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'Contraceptive jab' for men investigated

Wed May 6th, 2009

An injected male contraceptive may be on the way - with the ability to block fertility by increasing testosterone levels.

The hormone jab was developed by a team at the National Research Institute for Family Planning in Beijing, China. They say that the monthly injection could be just as effective as the female pill or condoms.

The team, led by Dr Yi-Qun Gu, explains in the Journal of Clinical Endocrinology & Metabolism that there are few large-scale studies of hormonal male contraceptives. They tested the safety, effectiveness and feasibility of injectable testosterone undecanoate on 1,045 healthy fertile Chinese men.

The men received 500mg of this form of testosterone each month for 30 months. Sperm suppression and pregnancy rates in partners were measured. Among the men, 4.8 per cent did not reach the low levels of sperm production required for effective contraception.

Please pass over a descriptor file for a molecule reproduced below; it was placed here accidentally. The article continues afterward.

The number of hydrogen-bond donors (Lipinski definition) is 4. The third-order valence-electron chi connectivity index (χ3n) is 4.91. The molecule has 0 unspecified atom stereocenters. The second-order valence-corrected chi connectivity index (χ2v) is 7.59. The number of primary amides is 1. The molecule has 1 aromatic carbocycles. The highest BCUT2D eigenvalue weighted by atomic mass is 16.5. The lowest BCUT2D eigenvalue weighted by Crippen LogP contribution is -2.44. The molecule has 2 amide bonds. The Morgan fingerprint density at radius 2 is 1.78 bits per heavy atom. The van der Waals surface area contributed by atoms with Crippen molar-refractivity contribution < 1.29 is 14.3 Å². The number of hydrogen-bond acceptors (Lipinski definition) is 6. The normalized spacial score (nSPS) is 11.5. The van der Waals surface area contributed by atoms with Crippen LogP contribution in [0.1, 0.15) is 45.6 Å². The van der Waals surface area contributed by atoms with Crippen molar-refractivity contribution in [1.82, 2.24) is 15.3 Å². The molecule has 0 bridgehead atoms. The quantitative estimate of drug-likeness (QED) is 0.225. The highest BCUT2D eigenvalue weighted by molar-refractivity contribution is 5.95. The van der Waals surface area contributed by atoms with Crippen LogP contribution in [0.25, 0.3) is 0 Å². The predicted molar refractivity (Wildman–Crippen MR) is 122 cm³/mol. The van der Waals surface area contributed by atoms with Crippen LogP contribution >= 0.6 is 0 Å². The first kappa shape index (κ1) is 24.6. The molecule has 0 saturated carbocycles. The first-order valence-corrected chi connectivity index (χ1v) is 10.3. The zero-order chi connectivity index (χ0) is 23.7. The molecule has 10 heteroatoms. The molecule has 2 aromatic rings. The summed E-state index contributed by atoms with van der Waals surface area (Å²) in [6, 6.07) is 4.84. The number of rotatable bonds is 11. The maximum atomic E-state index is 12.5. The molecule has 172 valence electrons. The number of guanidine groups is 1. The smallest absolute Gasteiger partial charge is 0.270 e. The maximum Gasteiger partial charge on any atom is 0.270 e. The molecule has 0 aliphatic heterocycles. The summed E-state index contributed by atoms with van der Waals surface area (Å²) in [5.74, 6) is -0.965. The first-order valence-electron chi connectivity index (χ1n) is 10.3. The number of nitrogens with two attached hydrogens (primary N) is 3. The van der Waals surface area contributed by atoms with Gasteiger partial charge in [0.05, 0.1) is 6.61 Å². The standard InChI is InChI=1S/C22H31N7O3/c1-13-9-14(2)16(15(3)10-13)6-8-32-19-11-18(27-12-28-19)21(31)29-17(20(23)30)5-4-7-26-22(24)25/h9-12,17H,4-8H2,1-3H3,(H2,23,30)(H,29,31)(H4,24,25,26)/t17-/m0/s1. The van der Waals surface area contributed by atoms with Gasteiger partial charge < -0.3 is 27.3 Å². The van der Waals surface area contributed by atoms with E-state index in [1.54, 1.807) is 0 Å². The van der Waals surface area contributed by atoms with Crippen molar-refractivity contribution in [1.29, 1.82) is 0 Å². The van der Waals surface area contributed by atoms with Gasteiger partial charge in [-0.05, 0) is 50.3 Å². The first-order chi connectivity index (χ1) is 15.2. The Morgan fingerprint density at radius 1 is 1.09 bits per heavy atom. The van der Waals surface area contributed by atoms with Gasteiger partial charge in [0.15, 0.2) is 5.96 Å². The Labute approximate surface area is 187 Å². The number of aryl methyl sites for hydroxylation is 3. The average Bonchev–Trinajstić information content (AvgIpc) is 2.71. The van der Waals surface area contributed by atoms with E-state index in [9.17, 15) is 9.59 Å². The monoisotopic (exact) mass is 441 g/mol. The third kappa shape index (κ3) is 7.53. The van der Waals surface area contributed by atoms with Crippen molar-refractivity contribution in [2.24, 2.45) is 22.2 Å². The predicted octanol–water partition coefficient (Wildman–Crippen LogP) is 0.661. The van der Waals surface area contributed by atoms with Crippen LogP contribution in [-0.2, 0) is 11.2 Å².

Nine pregnancies occurred during the study, which equates to a contraceptive failure rate of 1.1 per 100 men. There were no serious side-effects, and normal sperm production resumed six months after the study for all but two of the men. However, almost a third of the men did not complete the study, and no reason was given.

The researchers conclude: "Monthly injection of 500mg testosterone undecanoate provides safe, effective, reversible and reliable contraception in a high proportion of healthy fertile Chinese men."

Dr Gu commented: "For couples who cannot, or prefer not to use only female-orientated contraception, options have been limited to vasectomy, condom and withdrawal. Our study shows a male hormonal contraceptive regimen may be a potential, novel and workable alternative."

More studies are needed to confirm the safety of the injection.

Gu, Y. et al. Multicenter Contraceptive Efficacy Trial of Injectable Testosterone Undecanoate in Chinese Men. The Journal of Clinical Endocrinology & Metabolism, June 2009; DOI: 10.1210/jc.2008-1846.

Tags: Asia | Menís Health | Childbirth and Pregnancy | Womenís Health & Gynaecology

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